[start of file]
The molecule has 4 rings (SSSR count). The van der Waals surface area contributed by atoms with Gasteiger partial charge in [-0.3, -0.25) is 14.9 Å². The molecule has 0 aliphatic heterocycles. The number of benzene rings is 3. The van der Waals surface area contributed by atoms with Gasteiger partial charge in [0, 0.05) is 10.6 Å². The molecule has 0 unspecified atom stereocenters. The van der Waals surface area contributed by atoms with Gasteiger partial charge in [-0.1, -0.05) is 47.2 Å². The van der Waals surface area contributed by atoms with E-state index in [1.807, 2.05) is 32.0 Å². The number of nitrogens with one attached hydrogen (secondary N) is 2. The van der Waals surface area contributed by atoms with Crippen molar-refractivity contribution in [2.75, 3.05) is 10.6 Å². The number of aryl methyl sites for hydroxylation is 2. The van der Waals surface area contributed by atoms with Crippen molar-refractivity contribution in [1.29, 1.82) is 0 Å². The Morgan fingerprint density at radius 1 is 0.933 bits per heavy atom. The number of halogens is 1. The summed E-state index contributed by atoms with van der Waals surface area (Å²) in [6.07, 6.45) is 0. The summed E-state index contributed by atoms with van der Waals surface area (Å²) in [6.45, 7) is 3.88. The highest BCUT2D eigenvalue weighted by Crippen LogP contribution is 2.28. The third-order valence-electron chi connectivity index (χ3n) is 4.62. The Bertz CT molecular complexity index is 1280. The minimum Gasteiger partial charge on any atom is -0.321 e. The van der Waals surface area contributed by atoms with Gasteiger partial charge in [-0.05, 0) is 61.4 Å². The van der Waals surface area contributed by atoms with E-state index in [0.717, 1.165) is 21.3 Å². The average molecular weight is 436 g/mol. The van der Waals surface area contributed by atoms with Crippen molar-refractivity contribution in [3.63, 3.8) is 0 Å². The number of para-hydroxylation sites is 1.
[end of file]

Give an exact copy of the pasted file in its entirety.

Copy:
The molecule has 4 rings (SSSR count). The van der Waals surface area contributed by atoms with Gasteiger partial charge in [-0.3, -0.25) is 14.9 Å². The molecule has 0 aliphatic heterocycles. The number of benzene rings is 3. The van der Waals surface area contributed by atoms with Gasteiger partial charge in [0, 0.05) is 10.6 Å². The molecule has 0 unspecified atom stereocenters. The van der Waals surface area contributed by atoms with Gasteiger partial charge in [-0.1, -0.05) is 47.2 Å². The van der Waals surface area contributed by atoms with E-state index in [1.807, 2.05) is 32.0 Å². The number of nitrogens with one attached hydrogen (secondary N) is 2. The van der Waals surface area contributed by atoms with Crippen molar-refractivity contribution in [2.75, 3.05) is 10.6 Å². The number of aryl methyl sites for hydroxylation is 2. The van der Waals surface area contributed by atoms with Crippen molar-refractivity contribution in [1.29, 1.82) is 0 Å². The Morgan fingerprint density at radius 1 is 0.933 bits per heavy atom. The number of halogens is 1. The summed E-state index contributed by atoms with van der Waals surface area (Å²) in [6.07, 6.45) is 0. The summed E-state index contributed by atoms with van der Waals surface area (Å²) in [6.45, 7) is 3.88. The highest BCUT2D eigenvalue weighted by Crippen LogP contribution is 2.28. The third-order valence-electron chi connectivity index (χ3n) is 4.62. The Bertz CT molecular complexity index is 1280. The minimum Gasteiger partial charge on any atom is -0.321 e. The van der Waals surface area contributed by atoms with Gasteiger partial charge in [-0.05, 0) is 61.4 Å². The van der Waals surface area contributed by atoms with E-state index in [0.717, 1.165) is 21.3 Å². The average molecular weight is 436 g/mol. The van der Waals surface area contributed by atoms with Crippen molar-refractivity contribution in [3.63, 3.8) is 0 Å². The number of para-hydroxylation sites is 1.